Cinematically, the way the show is shot is reminiscent of the epic feature and short films of our time: Roman’s pathetic look up at Gerri is Billy from One Flew Over the Cuckoo’s Nest. Tom’s eating of the chicken and hurling of the water bottles is vintage Daniel Plainview in There Will Be Blood. And the way Willa reluctantly boards the car smacks of Stephanie Seymour in Guns N’ Roses’ “November Rain.”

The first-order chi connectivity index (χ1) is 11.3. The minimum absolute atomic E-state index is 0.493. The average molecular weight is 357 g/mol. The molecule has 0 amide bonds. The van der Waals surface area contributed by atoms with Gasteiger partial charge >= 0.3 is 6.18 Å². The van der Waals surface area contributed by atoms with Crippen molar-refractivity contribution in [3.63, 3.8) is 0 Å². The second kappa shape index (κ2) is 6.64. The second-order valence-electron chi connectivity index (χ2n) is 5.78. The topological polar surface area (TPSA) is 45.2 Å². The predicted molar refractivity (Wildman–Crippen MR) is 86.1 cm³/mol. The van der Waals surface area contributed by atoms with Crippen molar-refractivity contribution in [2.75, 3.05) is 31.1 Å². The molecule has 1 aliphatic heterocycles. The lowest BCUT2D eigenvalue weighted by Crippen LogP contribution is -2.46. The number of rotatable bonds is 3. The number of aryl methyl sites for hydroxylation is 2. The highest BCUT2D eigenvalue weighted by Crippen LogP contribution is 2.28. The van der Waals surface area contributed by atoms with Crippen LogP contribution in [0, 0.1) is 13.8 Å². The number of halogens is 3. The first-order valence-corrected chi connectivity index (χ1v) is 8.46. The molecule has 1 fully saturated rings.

Finally, what adds a layer of complexity is the same approach to the characters’ humanity. They’re awful, but that doesn’t suggest they have no empathy whatsoever. When it really comes down to it, underneath all of the constant snark and downright cruelty, there’s some degree of kindness, slight as it might be. When one of the siblings is in true danger (not simply trouble), the others do at least check in to see how they’re doing. But of course they must. If they were pure evil, it’d be no fun. They’d be robots. We as an audience could tell in which direction they’re going to go, because it would always be the most despicable one possible. And yet, when one of them gets on their knees and begs like Måneskin for mercy, the would-be destroyer recedes. Ironically and insidiously, this is what makes them even more inherently evil: because they know right from wrong and yet they so often choose wrong.